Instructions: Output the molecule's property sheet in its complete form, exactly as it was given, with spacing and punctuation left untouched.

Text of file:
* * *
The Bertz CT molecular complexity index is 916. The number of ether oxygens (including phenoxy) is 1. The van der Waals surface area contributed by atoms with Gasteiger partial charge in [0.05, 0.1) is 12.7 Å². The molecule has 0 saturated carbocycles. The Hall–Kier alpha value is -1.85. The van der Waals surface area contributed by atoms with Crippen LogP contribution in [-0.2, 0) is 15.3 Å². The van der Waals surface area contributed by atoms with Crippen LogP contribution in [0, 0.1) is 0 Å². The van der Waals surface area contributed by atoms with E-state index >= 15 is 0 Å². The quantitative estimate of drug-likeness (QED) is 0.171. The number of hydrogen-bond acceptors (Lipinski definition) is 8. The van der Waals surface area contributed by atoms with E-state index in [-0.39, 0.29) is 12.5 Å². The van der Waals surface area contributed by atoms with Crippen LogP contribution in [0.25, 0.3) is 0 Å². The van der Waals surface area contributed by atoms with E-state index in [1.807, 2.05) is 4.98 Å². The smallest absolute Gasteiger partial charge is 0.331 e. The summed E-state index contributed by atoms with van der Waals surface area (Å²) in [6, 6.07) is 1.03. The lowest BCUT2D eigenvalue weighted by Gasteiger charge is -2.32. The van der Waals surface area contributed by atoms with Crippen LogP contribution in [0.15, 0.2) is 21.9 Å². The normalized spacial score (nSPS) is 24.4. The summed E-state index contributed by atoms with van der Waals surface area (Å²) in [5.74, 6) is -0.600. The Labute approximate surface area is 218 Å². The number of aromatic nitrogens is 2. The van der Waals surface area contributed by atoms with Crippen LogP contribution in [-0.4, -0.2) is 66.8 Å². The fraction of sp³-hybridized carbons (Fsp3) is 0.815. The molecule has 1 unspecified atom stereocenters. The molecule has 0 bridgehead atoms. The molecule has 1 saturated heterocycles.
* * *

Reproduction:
The Bertz CT molecular complexity index is 916. The number of ether oxygens (including phenoxy) is 1. The van der Waals surface area contributed by atoms with Gasteiger partial charge in [0.05, 0.1) is 12.7 Å². The molecule has 0 saturated carbocycles. The Hall–Kier alpha value is -1.85. The van der Waals surface area contributed by atoms with Crippen LogP contribution in [-0.2, 0) is 15.3 Å². The van der Waals surface area contributed by atoms with Crippen LogP contribution in [0, 0.1) is 0 Å². The van der Waals surface area contributed by atoms with E-state index >= 15 is 0 Å². The quantitative estimate of drug-likeness (QED) is 0.171. The number of hydrogen-bond acceptors (Lipinski definition) is 8. The van der Waals surface area contributed by atoms with E-state index in [-0.39, 0.29) is 12.5 Å². The van der Waals surface area contributed by atoms with Crippen LogP contribution in [0.25, 0.3) is 0 Å². The van der Waals surface area contributed by atoms with E-state index in [1.807, 2.05) is 4.98 Å². The smallest absolute Gasteiger partial charge is 0.331 e. The summed E-state index contributed by atoms with van der Waals surface area (Å²) in [6, 6.07) is 1.03. The lowest BCUT2D eigenvalue weighted by Gasteiger charge is -2.32. The van der Waals surface area contributed by atoms with Crippen LogP contribution in [0.15, 0.2) is 21.9 Å². The normalized spacial score (nSPS) is 24.4. The summed E-state index contributed by atoms with van der Waals surface area (Å²) in [5.74, 6) is -0.600. The Labute approximate surface area is 218 Å². The number of aromatic nitrogens is 2. The van der Waals surface area contributed by atoms with Crippen LogP contribution in [-0.4, -0.2) is 66.8 Å². The fraction of sp³-hybridized carbons (Fsp3) is 0.815. The molecule has 1 unspecified atom stereocenters. The molecule has 0 bridgehead atoms. The molecule has 1 saturated heterocycles.